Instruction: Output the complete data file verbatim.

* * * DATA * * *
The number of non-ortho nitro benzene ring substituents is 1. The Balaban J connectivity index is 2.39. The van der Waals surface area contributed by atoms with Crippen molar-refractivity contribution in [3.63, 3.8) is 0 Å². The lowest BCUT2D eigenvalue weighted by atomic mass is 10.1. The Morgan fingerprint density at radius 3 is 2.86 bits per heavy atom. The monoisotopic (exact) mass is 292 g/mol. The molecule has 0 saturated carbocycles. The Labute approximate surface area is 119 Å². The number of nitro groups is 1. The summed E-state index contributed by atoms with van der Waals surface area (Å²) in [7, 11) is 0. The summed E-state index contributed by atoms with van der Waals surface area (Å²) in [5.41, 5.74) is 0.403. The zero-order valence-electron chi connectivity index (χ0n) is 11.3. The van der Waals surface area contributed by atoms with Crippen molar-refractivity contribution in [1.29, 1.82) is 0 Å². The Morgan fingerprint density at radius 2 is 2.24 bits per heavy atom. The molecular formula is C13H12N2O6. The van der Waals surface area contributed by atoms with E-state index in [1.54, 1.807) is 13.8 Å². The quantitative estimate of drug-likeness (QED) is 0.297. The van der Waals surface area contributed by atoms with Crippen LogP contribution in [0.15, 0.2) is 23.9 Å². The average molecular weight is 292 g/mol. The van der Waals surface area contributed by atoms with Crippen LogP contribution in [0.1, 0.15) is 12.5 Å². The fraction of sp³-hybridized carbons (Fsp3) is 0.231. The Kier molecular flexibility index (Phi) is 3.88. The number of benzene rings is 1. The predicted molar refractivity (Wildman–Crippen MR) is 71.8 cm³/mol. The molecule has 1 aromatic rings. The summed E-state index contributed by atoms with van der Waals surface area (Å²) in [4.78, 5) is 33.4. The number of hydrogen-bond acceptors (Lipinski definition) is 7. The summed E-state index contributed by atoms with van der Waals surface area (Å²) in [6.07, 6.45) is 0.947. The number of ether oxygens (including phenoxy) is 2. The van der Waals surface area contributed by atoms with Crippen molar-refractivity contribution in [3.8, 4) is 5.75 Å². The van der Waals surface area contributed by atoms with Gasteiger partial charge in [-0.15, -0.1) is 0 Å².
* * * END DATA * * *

The number of non-ortho nitro benzene ring substituents is 1. The Balaban J connectivity index is 2.39. The van der Waals surface area contributed by atoms with Crippen molar-refractivity contribution in [3.63, 3.8) is 0 Å². The lowest BCUT2D eigenvalue weighted by atomic mass is 10.1. The Morgan fingerprint density at radius 3 is 2.86 bits per heavy atom. The monoisotopic (exact) mass is 292 g/mol. The molecule has 0 saturated carbocycles. The Labute approximate surface area is 119 Å². The number of nitro groups is 1. The summed E-state index contributed by atoms with van der Waals surface area (Å²) in [7, 11) is 0. The summed E-state index contributed by atoms with van der Waals surface area (Å²) in [5.41, 5.74) is 0.403. The zero-order valence-electron chi connectivity index (χ0n) is 11.3. The van der Waals surface area contributed by atoms with Crippen molar-refractivity contribution in [1.29, 1.82) is 0 Å². The Morgan fingerprint density at radius 2 is 2.24 bits per heavy atom. The molecular formula is C13H12N2O6. The van der Waals surface area contributed by atoms with E-state index in [1.54, 1.807) is 13.8 Å². The quantitative estimate of drug-likeness (QED) is 0.297. The van der Waals surface area contributed by atoms with Crippen LogP contribution in [0.15, 0.2) is 23.9 Å². The average molecular weight is 292 g/mol. The van der Waals surface area contributed by atoms with Crippen LogP contribution in [0.1, 0.15) is 12.5 Å². The fraction of sp³-hybridized carbons (Fsp3) is 0.231. The Kier molecular flexibility index (Phi) is 3.88. The number of benzene rings is 1. The predicted molar refractivity (Wildman–Crippen MR) is 71.8 cm³/mol. The molecule has 1 aromatic rings. The summed E-state index contributed by atoms with van der Waals surface area (Å²) in [4.78, 5) is 33.4. The number of hydrogen-bond acceptors (Lipinski definition) is 7. The summed E-state index contributed by atoms with van der Waals surface area (Å²) in [6.07, 6.45) is 0.947. The number of ether oxygens (including phenoxy) is 2. The van der Waals surface area contributed by atoms with Crippen molar-refractivity contribution in [3.8, 4) is 5.75 Å². The van der Waals surface area contributed by atoms with Gasteiger partial charge in [-0.15, -0.1) is 0 Å².